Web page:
In the coming days, the United Nations General Assembly will adopt a human rights resolution passed last month by its humanitarian committee aimed at improving the lives of Iran’s citizens. The human rights conditions of Iranians have been abysmal for three decades now.
This includes entrenched political repression, state-sanctioned gender and religious discrimination, and institutionalised violence and torture of government critics. Today, nearly a thousand political prisoners and prisoners of conscience languish in Iranian prisons due to the exercise of their guaranteed rights to expression, conscience, and religion.
While newly elected President Hassan Rouhani has provided hope to Iranians who voted him in on a platform of citizens’ rights, limits to presidential power are already undercutting his administration’s ability to usher in the human rights reforms he promised during his campaign for president. Policymaking in Iran also rests with unelected officials, so for Rouhani to advance his reform agenda, support from Iran’s Supreme Leader is necessary. What the Iranian people desperately need, therefore, and what President Rouhani can benefit from, is sustained and elevated attention to their situation. This will help Iran’s entire leadership understand that episodic or cosmetic steps will not be accepted as a substitute for genuine, broad-based democratic human rights reforms.
Yet, when the vote on this issue was called at the United Nations in November, the Maldives’ seat was empty. This is all the more astonishing since the Maldives, itself, recently emerged from authoritarianism following its first multi-party elections in 2008. Meanwhile, the Maldives asked the UN General Assembly not once, but twice, to be elected to the Human Rights Council. It was the UN that called attention to a lack of gender equality in the Maldives’ judicial appointments, which helped the Maldives end gender discrimination within the judiciary, leading to the appointments of the country’s first-ever female judges. In Iran, female judges were unjustly removed from the bench after the 1979 revolution. They should be returned to their rightful posts.
Remembering the role of the international community
It was just eight years ago when in 2005, the UN Special Rapporteurs on freedom of expression, freedom of religion or belief, and human rights defenders sent an urgent appeal to the government of the Maldives concerning the now-defunct Supreme Council for Islamic Affairs’ declared ban on the possession of the Universal Declaration of Human Rights (UDHR).
The government responded within a week affirming its support for the UDHR and explaining that the Council’s statement was not legally binding. Moreover, the Deputy Minister of Foreign Affairs responded a month later to confirm the initial response and to inform the UN experts that the government notified the Council to desist from such pronouncements without prior consultation. For these reasons, and more, the Maldivian people understand firsthand the vital role played by the international community in assisting nations to make human rights progress.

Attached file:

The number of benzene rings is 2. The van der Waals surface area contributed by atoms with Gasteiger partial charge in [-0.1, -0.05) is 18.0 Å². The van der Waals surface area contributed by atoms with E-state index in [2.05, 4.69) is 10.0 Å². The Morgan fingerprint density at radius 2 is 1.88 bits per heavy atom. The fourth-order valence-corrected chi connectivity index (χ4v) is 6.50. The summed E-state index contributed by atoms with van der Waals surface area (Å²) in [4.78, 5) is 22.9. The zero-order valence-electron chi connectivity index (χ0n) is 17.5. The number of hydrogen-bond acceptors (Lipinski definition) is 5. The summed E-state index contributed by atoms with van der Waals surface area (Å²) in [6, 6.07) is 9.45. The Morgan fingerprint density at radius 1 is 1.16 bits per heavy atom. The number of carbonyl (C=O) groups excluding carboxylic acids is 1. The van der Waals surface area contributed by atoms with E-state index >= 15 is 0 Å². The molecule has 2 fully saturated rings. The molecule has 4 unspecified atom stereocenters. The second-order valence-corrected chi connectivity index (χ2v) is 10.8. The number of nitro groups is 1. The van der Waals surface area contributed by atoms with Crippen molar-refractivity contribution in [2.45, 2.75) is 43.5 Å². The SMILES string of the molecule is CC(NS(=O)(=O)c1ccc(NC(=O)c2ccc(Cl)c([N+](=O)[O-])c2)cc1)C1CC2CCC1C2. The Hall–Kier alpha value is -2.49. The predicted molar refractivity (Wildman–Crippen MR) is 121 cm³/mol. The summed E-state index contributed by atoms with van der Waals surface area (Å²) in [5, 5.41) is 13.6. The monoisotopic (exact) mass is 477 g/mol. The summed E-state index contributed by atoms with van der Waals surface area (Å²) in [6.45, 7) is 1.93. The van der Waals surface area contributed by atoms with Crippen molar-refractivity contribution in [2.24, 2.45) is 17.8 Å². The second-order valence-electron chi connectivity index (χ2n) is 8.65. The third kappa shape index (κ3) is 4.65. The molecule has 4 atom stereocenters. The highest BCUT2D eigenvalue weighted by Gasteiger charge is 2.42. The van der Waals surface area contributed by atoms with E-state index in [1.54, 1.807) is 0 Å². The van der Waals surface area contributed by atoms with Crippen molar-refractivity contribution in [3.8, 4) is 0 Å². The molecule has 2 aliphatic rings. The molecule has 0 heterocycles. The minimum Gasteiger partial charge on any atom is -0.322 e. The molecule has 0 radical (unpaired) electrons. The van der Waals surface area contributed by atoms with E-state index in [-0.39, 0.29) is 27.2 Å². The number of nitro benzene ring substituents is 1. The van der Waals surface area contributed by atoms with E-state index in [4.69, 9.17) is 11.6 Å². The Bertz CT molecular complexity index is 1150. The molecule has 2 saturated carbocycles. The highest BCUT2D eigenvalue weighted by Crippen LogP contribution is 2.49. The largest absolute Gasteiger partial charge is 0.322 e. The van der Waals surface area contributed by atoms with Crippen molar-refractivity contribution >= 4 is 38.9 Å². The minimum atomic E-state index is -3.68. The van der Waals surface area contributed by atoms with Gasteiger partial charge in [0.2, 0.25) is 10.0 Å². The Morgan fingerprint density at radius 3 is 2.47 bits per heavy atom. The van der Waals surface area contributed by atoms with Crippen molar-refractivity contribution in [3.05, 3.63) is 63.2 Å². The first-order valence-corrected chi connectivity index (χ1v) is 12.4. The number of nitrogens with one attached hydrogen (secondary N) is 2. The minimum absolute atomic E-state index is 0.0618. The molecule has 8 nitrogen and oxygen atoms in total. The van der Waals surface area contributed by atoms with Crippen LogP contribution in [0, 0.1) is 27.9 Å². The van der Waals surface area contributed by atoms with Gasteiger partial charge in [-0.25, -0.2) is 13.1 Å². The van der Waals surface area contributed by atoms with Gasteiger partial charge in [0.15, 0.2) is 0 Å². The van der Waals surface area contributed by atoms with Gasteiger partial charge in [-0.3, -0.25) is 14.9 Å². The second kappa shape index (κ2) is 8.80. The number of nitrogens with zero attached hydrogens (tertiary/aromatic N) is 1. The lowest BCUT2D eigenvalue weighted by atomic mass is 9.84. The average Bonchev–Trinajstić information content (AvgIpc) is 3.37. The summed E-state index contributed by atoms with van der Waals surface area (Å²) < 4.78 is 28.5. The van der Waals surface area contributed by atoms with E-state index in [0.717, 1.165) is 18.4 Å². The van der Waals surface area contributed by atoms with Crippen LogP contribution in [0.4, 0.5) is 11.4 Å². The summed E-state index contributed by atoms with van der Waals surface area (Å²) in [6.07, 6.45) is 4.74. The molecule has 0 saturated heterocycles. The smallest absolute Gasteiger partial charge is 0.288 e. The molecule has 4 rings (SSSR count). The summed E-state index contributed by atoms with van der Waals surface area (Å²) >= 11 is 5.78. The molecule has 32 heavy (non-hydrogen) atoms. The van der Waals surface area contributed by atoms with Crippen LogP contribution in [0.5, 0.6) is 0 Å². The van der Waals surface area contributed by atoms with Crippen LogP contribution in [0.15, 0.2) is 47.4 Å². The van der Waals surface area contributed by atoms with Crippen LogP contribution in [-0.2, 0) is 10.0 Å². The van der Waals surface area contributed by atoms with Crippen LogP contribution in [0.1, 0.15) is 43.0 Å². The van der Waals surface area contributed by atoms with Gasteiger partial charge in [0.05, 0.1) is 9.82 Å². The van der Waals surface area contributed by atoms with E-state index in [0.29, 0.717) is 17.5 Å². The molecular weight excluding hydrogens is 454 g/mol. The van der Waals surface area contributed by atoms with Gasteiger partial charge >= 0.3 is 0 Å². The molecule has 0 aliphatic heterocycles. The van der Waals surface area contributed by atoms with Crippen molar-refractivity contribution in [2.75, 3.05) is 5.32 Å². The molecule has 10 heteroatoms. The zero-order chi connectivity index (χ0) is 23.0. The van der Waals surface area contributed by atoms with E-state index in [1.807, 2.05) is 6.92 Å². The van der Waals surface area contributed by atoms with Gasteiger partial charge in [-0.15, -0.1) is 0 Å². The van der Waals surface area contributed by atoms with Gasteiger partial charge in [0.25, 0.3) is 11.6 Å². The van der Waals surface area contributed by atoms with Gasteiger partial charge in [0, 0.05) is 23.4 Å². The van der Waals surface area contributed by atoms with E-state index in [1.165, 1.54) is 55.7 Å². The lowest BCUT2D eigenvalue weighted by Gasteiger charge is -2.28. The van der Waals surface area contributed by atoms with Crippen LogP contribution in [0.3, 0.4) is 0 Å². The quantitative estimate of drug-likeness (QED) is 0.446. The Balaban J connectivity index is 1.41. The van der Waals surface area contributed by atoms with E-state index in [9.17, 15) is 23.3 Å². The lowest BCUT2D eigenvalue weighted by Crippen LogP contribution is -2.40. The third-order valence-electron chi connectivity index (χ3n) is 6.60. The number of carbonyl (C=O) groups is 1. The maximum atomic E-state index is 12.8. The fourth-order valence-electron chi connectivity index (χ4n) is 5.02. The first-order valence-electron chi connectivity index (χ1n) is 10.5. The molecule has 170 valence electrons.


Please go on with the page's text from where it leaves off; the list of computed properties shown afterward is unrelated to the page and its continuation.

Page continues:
The Iranian people deserve the same support from the international community. They certainly deserve the backing of the Maldivian people who have faced similar challenges and benefitted from the UN’s attention.
The Iran human rights resolution focuses on many critical issues, such as the lack of freedom of expression and assembly in the country – as well as the need to release the hundreds of human rights defenders, activists, journalists, and opposition members in prison. It catalogues how women and religious minorities continue to face severe discrimination in law and practice, sometimes amounting to persecution. It discusses the country’s exorbitant execution rate, the highest per capita in the world. It requests Iran to end the practice of juvenile executions, public executions and other executions carried out in the absence of respect for internationally recognized safeguards, as well as to end inhumane and degrading forms of punishment, including amputation.
Despite President Rouhani’s election, more than 254 hangings have been carried out by Iran’s judiciary since his inauguration in August. The government has surpassed last year’s record by executing 529 people as of the end of November. Finally, the resolution calls on Iran to cooperate with UN human rights special procedures, including the mandate of the UN Special Rapporteur on the situation of human rights in Iran, who has not been allowed to visit the country since 2005.
The Maldives has the ability again this week to be present when the vote on the human rights of the Iranian people is called at the UN General Assembly. It has another opportunity to honor its own painful and inspirational history, and to honor the hundreds of prisoners of conscience in Iran who continue to fight for their freedom and for their human dignity. The Maldives should vote yes for its own people and for the people of Iran.
Dokhi Fassihian is an international human rights expert. Since 2003, she has led three non-governmental organizations working in the areas of human rights, democracy, and Iranian affairs
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